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The Price We Pay: The Case Against Racist Speech, Hate Propaganda, and Pornography Paperback – September, 1995

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From Library Journal

Is enduring "hate speech" and "pornography" worth "the price we pay" for free speech? No, say the authors of these essays, many of which were presented at a 1993 conference at the University of Chicago Law School. The essayists include such familiar names as Andrea Dworkin, Catharine MacKinnon, and Eleanor Smeal. Most allege that "hate speech" and "pornography" (neither term is defined by the authors or editors) lead to hate crimes and violence against women. Many chastise the U.S. Supreme Court for its decision in R.A.V. v. City of St. Paul, which struck down that city's antipornography ordinance because, they believe, it may legitimize offensive speech. In the epilog, editors Lederer, a feminist theorist and editor of the anthology Take Back the Night (1980), and Delgado, a professor at the University of Colorado Law School, suggest that the Court, with its decisions on hate speech and pornography, "risks becoming an impediment to serious social dialogue." The implication in this volume is that the First Amendment must be emasculated in the cause of eliminating hate crimes and crimes against women. For another view, see Nat Hentoff's Free Speech for Me-But Not for Thee (LJ 9/15/92) and Aryeh Neier's Defending My Enemy (LJ 2/1/79). Recommended for academic and large public library collections, particularly where what constitutes free speech is an issue.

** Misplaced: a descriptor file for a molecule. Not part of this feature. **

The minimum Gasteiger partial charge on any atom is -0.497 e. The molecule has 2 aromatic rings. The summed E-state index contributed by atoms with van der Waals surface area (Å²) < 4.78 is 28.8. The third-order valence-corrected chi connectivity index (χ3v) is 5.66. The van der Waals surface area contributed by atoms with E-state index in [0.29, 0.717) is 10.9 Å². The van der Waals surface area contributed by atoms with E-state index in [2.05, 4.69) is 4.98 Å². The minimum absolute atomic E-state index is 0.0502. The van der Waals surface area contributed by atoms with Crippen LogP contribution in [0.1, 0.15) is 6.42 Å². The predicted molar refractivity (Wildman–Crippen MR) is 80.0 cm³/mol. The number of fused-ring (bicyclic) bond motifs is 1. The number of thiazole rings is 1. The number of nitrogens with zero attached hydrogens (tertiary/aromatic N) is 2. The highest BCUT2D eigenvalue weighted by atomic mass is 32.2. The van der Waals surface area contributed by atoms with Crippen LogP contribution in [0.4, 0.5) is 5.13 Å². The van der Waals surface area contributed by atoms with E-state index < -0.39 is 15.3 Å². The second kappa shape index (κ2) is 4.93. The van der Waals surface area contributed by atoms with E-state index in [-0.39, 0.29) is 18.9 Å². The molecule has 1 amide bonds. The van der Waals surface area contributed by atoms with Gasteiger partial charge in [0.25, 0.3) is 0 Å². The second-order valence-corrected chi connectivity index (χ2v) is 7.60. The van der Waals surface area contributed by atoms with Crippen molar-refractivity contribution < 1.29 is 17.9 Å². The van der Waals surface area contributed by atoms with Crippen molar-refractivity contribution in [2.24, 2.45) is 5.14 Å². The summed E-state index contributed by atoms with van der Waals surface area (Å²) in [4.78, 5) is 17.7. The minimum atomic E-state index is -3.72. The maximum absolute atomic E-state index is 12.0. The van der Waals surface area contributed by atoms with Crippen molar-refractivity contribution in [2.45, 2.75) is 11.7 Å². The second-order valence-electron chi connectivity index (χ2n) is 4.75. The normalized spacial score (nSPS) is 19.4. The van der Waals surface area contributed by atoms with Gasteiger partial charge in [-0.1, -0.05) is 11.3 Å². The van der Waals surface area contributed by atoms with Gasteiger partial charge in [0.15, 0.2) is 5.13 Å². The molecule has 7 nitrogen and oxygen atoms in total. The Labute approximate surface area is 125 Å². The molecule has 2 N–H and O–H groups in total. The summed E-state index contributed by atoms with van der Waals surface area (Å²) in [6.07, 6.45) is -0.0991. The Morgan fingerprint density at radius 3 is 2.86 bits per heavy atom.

Sue Kamm, Inglewood P.L., Cal.
Copyright 1995 Reed Business Information, Inc.

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Product Details

  • Paperback: 380 pages
  • Publisher: Hill & Wang Pub; First Edition edition (September 1995)
  • Language: English
  • ISBN-10: 0809015773
  • ISBN-13: 978-0809015771
  • Product Dimensions: 6.1 x 1.1 x 9 inches
  • Shipping Weight: 1.2 pounds
  • Average Customer Review: 3.0 out of 5 stars  See all reviews (1 customer review)
  • Amazon Best Sellers Rank: #1,369,463 in Books (See Top 100 in Books)

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2 of 8 people found the following review helpful By Sophist on June 30, 2008
Format: Paperback
I wonder if Stuteville even read the book, because the authors--and most other academics and lawyers who argue hate speech can be punished--clearly argue that it's not a matter of "just being offended." In fact, check out justice Clarence Thomas's argument saying cross-burning can be punished by law--he makes the case that the KKK is the oldest terrorist organization in the world (and their "speech" is aimed at anti-democratic purposes: limiting life, liberty, pursuit of happiness, and equal rights of minorities: if you can't protect those, what the heck is the First Amendment for, anyway?). So my question: Why are you sympathizing with the terrorists?
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